I spent two years as a missionary to one of the most unreached people groups in the world. The natives are extremely skeptical […]
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Published on: 06-29-2018
I spent two years as a missionary to one of the most unreached people groups in the world. The natives are extremely skeptical about all things related to God and faith; most don’t believe God exists; and they speak a different language. They are some of the most healthy, athletic, and intelligent people on the planet. Most of their earthly needs are satisfied, and as the Bible tells us in Proverbs, satisfied souls have little interest in the things of God.
To make it even more challenging, the numbers were not in my favor. I was the only Adventist Christian in a population of about 2,000. That ratio is worse than the ratio of Adventists to nonmembers in the 10/40 window. This mission field was the Harvard Business School.
Serving the Three W’s
Think about a prestigious secular university as an untapped mission field. There are no Bible workers or pastors; most of the natives are atheist. And God is rarely, if ever, a topic of conversation.
My experience represents a much larger mission field made up of a people group the Nicodemus Society refers to as the wealthy, worldly, and well-educated (W3s). The Nicodemus Society is dedicated to sharing the gospel with the W3s of society. We believe W3s need Jesus, but they have been evangelistically neglected and require different approaches. We provide training about how to naturally and authentically live our faith in all aspects of our lives, and how to proactively and intentionally have spiritual conversations that lead to Bible studies.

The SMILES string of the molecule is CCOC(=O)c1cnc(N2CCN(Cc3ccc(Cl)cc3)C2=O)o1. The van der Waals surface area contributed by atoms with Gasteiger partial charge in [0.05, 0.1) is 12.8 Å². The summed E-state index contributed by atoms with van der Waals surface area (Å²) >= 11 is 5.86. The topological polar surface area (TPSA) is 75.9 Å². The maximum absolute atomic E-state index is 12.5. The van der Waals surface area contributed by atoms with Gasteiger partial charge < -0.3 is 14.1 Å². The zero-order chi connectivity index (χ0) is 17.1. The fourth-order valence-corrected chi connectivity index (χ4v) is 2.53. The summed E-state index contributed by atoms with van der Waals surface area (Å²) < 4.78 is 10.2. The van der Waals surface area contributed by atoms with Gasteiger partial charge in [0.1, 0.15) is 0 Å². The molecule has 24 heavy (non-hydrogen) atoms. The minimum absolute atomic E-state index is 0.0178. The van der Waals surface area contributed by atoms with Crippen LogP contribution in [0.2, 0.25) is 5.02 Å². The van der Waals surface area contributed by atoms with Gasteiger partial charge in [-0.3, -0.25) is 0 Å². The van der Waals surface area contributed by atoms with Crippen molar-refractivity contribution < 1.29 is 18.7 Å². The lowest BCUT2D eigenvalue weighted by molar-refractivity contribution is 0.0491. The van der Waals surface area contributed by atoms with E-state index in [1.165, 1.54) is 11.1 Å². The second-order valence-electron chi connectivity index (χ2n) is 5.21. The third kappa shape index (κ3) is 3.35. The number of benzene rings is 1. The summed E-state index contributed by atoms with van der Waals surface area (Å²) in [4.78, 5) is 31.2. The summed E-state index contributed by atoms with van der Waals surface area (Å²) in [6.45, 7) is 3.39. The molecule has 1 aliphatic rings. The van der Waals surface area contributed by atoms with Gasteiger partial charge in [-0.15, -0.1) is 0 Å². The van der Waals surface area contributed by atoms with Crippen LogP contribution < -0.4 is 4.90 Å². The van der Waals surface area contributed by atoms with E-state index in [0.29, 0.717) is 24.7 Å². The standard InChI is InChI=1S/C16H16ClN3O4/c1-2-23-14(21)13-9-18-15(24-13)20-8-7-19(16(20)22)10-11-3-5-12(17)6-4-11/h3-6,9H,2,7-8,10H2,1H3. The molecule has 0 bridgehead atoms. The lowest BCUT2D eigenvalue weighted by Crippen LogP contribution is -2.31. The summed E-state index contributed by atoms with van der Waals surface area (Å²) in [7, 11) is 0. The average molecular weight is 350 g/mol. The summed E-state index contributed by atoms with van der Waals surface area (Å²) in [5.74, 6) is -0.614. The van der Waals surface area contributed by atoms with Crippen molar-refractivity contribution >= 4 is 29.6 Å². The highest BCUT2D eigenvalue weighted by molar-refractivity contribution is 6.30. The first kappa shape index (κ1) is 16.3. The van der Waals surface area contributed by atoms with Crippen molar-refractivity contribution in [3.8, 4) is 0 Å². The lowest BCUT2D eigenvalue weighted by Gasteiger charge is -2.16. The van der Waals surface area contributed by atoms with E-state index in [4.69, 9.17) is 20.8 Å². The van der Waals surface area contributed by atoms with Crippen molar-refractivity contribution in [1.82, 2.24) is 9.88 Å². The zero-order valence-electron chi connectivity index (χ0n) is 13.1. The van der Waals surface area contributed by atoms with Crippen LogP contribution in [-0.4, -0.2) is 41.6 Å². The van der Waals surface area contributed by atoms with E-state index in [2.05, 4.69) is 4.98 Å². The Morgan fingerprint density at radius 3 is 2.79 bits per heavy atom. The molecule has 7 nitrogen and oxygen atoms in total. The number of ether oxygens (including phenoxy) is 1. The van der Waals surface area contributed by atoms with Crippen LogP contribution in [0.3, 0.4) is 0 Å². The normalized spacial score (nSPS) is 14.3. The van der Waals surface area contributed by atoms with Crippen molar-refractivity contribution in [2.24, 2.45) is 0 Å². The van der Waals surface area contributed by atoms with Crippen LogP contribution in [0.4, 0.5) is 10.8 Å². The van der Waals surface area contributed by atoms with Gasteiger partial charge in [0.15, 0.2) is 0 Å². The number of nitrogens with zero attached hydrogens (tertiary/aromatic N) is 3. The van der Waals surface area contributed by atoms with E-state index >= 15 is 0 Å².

The challenge is that W3s are difficult to access; and one must have both intellectual and personal credibility to be a witness. In short, heart-converted Adventist W3s are the best means of reaching other W3s with the message of God’s love.
We need more Adventists in business, law, science, engineering, academia, government, the arts, and health care reaching their fellow W3 coworkers, neighbors, and friends. This means equipping Adventist professionals, as well as encouraging Adventist young people to pursue careers in these fields. This means expanding the definition of a mission field beyond a place you need a passport to reach, or where donations and relief efforts are the norm. Ellen White wrote extensively about the importance of the W3 mission field. For example:
“It requires a strong spiritual nerve to bring religion into the workshop and the business office, sanctifying the details of everyday life, and ordering every transaction according to the standard of God’s Word. But this is what the Lord requires.”*
We may be the only Adventist Christians our W3 friends will ever meet, or the only ones with whom our W3 friends would be willing to discuss matters of God and faith. Will we accept the call to this mission field?
* Ellen G. White, Counsels to Parents, Teachers, and Students (Mountain View, Calif.: Pacific Press Pub. Assn., 1913), p. 279.
Cynthia Heidi is a management consultant and co-founder of the Nicodemus Society (www.nicodemussociety.org).